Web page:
Pop culture obsessives writing for the pop culture obsessed.
Pop culture obsessives writing for the pop culture obsessed.

Steve Earle: I’ll Never Get Out Of This World Alive

Steve Earle’s songs have long been populated by victims of—and occasional victors over—tragicomic circumstance. But his new album, I’ll Never Get Out Of This World Alive, traffics in a fuzzier muddle of metaphysics and introspection. That makes Earle’s novel of the same name (released in conjunction with the album) seem like a deliberate complement. I’ll Never Get Out Of This World Alive is Earle’s first book since his literary debut, 2001’s short-story collection Doghouse Roses, and it’s an extended character study etched in grit, mysticism, and a few of America’s most potent mythos. But those strengths—Earle trademarks, every one—also hamstring it.


The book’s title is borrowed from the songbook of one of Earle’s musical heroes, Hank Williams—but Earle goes one further, casting Williams as a character in the novel. Or rather, Williams’ ghost: Set in Texas in 1963, a decade after the country great mysteriously died at age 29, I’ll Never Get Out follows Williams’ spirit as it haunts the fictional Doc Ebersole, a middle-aged junkie who performs abortions in San Antonio’s seedy South Presa Strip. Ostensibly based on P.H. Cardwell, a real-life physician who facilitated Williams’ morphine habit, Doc can see and hear Williams’ ghost only when he’s high—and their drug-aided relationship is a contentious one riddled with guilt and the weight of Williams’ burgeoning legend.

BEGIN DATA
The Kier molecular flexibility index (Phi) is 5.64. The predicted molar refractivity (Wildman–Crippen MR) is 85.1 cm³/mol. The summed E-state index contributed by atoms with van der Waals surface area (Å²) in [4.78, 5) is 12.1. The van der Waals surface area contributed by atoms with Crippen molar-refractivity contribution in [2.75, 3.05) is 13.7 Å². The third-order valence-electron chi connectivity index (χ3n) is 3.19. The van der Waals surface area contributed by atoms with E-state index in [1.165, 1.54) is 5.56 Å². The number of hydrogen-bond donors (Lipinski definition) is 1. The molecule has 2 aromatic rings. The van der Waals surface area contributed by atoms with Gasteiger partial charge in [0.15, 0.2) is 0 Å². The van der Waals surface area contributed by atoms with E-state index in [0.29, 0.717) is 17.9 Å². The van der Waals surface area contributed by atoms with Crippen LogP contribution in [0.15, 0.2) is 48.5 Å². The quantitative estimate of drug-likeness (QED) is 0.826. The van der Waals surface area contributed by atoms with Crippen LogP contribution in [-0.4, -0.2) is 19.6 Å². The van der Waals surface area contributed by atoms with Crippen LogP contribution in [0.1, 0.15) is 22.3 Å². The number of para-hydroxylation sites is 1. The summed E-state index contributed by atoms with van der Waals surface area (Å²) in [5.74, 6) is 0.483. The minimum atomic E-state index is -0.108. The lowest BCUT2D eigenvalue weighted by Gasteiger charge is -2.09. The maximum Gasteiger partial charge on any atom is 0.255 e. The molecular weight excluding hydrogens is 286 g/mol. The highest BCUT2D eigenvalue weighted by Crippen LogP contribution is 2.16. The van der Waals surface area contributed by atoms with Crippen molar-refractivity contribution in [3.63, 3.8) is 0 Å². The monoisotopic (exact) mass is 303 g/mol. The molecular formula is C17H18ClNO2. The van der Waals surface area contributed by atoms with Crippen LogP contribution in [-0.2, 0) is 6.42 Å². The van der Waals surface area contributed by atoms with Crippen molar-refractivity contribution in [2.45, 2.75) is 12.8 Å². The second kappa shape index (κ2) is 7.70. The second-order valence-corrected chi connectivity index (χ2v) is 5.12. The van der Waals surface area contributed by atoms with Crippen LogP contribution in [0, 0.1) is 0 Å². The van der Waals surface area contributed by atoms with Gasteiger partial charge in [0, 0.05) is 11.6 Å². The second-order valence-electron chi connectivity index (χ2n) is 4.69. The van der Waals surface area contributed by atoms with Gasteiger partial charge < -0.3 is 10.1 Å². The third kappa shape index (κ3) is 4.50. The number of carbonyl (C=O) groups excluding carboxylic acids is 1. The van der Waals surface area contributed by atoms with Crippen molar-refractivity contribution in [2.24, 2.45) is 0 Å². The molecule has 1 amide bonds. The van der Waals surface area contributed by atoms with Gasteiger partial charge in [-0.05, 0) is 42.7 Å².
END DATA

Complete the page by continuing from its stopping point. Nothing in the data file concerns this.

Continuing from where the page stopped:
Doc himself acknowledges that his haunting may be all in his head—that is, until the ghost is seen by Graciela, a teenage illegal from Mexico who shacks up in Doc’s boarding-house room after being abandoned by her boyfriend post-abortion. But that isn’t Graciela’s only supernatural ability: After she cuts her wrist on a fence while waving at Jacqueline Kennedy the day before her husband’s assassination in Dallas, the wound fails to close. Thus stigmatized, she begins to heal the pushers and prostitutes of South Presa—which brings her to the attention of vicious Irishman Paddy Killen, a local priest and former pugilist who has his own reasons for seeing Graciela made a saint.

While Earle draws Doc in evocative detail, he paints most of the rest of his characters in broad strokes and hands them painfully on-the-nose dialogue. In particular, Graciela feels more like a prop than a person. And his juggling of the specters of Williams and Kennedy starts to fall apart halfway through the book, as does the plot; after an absorbing buildup full of eye-gouging imagery and lyrically bleak insights into junkie logic, the story comes off the rails and rambles toward a ramshackle conclusion. And while Earle ultimately fails to make his mash-up of myth-spinning and magic realism cohere into anything more solid than Williams’ ghost, the attempt is shot through with bursts of dirty brilliance.